Ultimately, in the words of Stephen Shumack, a clinical dermatologist, “Collagen supplements are a current fad based on little scientific evidence. Fortunately, there is little downside to taking them.” Indeed, there appears to be scientific consensus on the safety of collagen supplements, which is reassuring.
But that isn’t reason enough to take them, and having a regular, balanced diet and a healthy lifestyle is still the more logical and cheaper way to go. Bernadetta Brazzini, a dermatologist, agrees. “[Y]ou don’t need to take collagen supplements to produce collagen. Your body does this naturally using amino acids from whichever proteins you eat, so long as you’re eating a diverse diet of healthy foods, your body will be able to create the collagen it needs from those amino acids.”
And so, she says, “I recommend a more general inside-out approach for my patients… This involves regular exercise, alcohol in moderation and infrequently, a balanced diet, avoiding smoking and beginning a simple and effective topical skincare routine with dermatologist maintenance appointments to complement it.”
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It might seem like a lot of work and appeals less to them than supplementing one’s diets with collagen. But choosing the right collagen supplement isn’t an easy task either; it comes with the challenge of picking the right kind of supplement. The quality and effectiveness of collagen supplements can vary widely depending on the brand and the specific type of collagen used. For starters, “Supplement manufacturers put collagen alongside other compounds so that they can patent and market their own unique formula… But as an actual protein source it’s actually a very low amount — maybe three to five grams, which is about the same as a serving of nuts,” says Clarke. While we know that we probably need more than that, we’re yet to determine the optimal dosage, adding yet another variable to this equation.
Researchers also warn that products marketed as “plant-based collagen” or “vegan collagen,” however, don’t actually contain collagen. They do claim to jumpstart the body’s collagen production, but turns out, there’s little science to back that up. Collagen supplements obtained from fish, pigs, and cattle, on the other hand, have been inked to animal abuse, illegal deforestation, and invasion of indigenous lands.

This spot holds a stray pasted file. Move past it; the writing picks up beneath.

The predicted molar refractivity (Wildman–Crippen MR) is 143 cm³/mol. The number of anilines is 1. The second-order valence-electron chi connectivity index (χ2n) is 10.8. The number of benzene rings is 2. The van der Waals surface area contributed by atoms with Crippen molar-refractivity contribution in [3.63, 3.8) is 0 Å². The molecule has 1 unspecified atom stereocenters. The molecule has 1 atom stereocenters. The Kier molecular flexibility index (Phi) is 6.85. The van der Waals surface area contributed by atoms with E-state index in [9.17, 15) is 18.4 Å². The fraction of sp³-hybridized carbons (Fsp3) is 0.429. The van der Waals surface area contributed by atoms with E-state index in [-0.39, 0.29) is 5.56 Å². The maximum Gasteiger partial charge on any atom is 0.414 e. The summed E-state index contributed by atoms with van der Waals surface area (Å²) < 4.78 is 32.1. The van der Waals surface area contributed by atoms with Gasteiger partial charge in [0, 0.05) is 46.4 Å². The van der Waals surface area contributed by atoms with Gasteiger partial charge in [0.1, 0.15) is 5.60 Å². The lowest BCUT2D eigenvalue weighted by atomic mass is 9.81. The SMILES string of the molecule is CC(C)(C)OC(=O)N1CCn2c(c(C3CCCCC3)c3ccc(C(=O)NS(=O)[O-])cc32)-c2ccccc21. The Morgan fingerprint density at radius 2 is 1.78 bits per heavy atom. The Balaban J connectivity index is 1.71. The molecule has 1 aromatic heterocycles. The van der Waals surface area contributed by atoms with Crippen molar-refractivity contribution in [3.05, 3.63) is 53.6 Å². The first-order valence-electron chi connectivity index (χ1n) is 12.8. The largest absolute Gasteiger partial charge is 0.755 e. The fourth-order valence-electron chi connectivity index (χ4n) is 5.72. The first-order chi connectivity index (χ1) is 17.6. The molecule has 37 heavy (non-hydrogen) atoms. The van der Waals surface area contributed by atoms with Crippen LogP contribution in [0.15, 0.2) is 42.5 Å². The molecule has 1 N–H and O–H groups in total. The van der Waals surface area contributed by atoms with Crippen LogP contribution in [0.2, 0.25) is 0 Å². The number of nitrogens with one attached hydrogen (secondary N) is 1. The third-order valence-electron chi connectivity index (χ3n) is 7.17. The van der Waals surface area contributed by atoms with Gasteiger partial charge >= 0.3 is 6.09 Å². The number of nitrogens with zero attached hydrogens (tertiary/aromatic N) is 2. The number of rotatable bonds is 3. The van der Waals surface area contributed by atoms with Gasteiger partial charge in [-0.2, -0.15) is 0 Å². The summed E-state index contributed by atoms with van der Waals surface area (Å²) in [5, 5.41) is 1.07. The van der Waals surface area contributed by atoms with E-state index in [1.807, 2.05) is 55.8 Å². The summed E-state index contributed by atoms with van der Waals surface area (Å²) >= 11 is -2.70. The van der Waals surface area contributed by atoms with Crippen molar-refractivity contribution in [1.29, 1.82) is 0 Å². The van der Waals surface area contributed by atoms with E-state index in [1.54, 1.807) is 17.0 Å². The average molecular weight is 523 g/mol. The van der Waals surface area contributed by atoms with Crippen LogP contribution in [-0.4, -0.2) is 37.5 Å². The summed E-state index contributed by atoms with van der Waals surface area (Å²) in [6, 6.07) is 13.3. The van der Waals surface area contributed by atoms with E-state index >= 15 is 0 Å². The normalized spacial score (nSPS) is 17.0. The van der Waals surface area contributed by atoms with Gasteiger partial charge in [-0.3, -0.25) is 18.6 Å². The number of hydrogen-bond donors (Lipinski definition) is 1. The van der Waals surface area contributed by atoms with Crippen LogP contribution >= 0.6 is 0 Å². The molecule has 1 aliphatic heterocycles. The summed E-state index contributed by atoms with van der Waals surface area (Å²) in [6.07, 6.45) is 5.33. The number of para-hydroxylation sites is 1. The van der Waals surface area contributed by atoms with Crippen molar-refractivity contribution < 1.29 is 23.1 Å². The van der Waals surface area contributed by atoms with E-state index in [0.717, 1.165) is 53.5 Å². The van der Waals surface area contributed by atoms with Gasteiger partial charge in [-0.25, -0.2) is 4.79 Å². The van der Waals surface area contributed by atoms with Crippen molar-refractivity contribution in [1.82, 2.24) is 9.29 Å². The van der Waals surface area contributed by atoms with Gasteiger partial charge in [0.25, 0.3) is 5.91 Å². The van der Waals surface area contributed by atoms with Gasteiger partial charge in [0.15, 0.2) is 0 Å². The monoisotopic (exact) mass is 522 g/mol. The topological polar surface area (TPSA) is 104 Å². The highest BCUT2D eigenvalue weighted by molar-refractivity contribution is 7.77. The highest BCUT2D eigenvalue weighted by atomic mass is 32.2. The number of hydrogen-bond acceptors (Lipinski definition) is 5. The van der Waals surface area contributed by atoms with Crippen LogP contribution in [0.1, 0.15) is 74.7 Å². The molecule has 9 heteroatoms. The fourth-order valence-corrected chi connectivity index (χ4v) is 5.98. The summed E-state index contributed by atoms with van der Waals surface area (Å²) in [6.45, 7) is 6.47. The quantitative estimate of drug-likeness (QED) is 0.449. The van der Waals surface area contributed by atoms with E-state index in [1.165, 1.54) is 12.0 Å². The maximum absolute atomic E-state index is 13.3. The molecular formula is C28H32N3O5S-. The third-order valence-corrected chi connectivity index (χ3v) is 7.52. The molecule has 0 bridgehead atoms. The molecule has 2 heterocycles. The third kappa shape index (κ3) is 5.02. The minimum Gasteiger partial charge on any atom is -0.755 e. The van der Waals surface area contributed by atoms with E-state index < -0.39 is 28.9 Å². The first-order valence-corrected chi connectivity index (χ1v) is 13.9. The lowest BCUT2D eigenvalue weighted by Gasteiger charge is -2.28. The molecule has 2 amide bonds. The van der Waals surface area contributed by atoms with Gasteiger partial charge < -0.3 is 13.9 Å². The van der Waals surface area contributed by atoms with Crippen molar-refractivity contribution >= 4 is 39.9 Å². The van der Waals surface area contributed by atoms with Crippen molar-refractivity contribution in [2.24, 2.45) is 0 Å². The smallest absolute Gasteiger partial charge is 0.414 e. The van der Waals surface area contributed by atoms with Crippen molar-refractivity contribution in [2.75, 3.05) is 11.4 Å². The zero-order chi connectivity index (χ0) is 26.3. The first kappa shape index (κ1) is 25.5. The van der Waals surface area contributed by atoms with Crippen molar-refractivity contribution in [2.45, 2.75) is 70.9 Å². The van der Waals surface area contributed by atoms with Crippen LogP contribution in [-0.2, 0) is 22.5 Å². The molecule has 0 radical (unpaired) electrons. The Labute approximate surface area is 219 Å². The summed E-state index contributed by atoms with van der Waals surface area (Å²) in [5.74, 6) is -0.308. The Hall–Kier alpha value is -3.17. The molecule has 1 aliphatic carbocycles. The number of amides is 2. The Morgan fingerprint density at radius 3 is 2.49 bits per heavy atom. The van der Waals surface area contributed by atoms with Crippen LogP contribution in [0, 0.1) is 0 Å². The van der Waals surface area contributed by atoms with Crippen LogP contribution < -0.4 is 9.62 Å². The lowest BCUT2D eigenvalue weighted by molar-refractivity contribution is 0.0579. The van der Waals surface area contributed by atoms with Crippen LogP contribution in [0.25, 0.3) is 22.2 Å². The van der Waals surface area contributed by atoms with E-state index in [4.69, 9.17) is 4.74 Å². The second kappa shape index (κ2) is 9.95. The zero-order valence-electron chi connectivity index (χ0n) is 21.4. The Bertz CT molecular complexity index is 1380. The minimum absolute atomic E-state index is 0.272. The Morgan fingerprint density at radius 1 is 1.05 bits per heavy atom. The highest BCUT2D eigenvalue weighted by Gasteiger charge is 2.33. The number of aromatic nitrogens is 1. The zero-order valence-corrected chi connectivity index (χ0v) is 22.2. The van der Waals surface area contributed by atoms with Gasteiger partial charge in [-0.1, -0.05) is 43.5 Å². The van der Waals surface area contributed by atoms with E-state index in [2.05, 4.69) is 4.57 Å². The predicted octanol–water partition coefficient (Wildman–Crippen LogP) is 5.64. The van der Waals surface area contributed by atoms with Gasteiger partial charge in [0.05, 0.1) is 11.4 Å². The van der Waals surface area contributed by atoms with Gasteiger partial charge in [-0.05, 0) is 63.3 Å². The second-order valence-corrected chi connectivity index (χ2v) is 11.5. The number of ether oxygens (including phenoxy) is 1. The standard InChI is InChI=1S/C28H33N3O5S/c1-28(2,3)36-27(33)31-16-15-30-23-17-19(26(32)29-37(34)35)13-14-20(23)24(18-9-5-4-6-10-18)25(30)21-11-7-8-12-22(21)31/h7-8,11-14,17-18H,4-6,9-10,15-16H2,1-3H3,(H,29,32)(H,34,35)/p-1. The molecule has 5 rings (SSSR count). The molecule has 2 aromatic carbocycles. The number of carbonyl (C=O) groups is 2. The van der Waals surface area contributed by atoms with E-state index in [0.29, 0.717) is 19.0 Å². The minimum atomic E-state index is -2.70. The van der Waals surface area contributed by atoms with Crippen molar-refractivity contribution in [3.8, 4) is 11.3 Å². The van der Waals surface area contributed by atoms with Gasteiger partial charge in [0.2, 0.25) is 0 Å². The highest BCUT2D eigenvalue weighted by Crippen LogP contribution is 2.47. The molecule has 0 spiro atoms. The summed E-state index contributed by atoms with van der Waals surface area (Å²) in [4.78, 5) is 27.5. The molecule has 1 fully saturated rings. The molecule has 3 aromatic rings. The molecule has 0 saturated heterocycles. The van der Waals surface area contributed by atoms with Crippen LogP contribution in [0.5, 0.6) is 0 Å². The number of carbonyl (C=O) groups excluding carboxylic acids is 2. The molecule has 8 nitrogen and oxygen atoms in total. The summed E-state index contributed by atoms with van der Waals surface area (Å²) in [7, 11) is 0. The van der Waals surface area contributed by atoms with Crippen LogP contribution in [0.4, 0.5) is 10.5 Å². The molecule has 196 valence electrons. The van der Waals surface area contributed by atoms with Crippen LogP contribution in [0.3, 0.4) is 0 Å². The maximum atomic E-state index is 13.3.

Yet, we refuse to stop — especially with beauty brands lobbying for its use, making us feel as though we’ll be missing out on youth if we don’t start consuming collagen supplements immediately. But they have an obvious motivator: money; not concerns for our wellbeing. As The New York Times noted, “[I]f you’re ingesting the recommended dose, there are no documented downsides of taking collagen peptides, aside from the not-so-frugal cost — products range anywhere from $20 (approximately, INR 1,650) to upwards of $200 (approximately, INR 16,500) for a limited supply. So, it’s your choice.”
The article added, however, that if one were inclined to join the collagen-supplement-bandwagon despite the prohibitive pricing, they must be prepared “for a very committed relationship. If collagen does work, and you’re looking for long-lasting effects, you’ll have to take supplements for the rest of your life.”
Devrupa Rakshit is an Associate Editor at The Swaddle. She is a lawyer by education, a poet by accident, a painter by shaukh, and autistic by birth. You can find her on Instagram @devruparakshit.